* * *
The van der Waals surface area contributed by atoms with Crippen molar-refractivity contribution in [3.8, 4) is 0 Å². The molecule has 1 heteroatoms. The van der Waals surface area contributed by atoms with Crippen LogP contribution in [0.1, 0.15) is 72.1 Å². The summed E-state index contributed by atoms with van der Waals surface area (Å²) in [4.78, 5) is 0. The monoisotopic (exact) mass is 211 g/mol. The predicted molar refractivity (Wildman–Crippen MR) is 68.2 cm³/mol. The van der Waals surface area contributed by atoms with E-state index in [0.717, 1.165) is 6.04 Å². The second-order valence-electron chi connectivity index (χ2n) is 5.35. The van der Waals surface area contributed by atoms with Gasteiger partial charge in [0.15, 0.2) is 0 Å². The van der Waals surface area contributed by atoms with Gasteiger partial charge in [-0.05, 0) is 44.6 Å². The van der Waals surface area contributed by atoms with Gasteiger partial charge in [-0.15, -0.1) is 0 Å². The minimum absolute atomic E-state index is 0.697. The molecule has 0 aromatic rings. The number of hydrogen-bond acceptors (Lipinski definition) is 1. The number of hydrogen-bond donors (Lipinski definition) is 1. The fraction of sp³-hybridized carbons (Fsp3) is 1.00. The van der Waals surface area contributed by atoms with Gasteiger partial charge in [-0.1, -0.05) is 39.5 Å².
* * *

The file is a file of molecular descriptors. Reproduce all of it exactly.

The van der Waals surface area contributed by atoms with Crippen molar-refractivity contribution in [3.8, 4) is 0 Å². The molecule has 1 heteroatoms. The van der Waals surface area contributed by atoms with Crippen LogP contribution in [0.1, 0.15) is 72.1 Å². The summed E-state index contributed by atoms with van der Waals surface area (Å²) in [4.78, 5) is 0. The monoisotopic (exact) mass is 211 g/mol. The predicted molar refractivity (Wildman–Crippen MR) is 68.2 cm³/mol. The van der Waals surface area contributed by atoms with E-state index in [0.717, 1.165) is 6.04 Å². The second-order valence-electron chi connectivity index (χ2n) is 5.35. The van der Waals surface area contributed by atoms with Gasteiger partial charge in [0.15, 0.2) is 0 Å². The van der Waals surface area contributed by atoms with Gasteiger partial charge in [-0.05, 0) is 44.6 Å². The van der Waals surface area contributed by atoms with Gasteiger partial charge in [-0.15, -0.1) is 0 Å². The minimum absolute atomic E-state index is 0.697. The molecule has 0 aromatic rings. The number of hydrogen-bond acceptors (Lipinski definition) is 1. The number of hydrogen-bond donors (Lipinski definition) is 1. The fraction of sp³-hybridized carbons (Fsp3) is 1.00. The van der Waals surface area contributed by atoms with Gasteiger partial charge in [-0.1, -0.05) is 39.5 Å².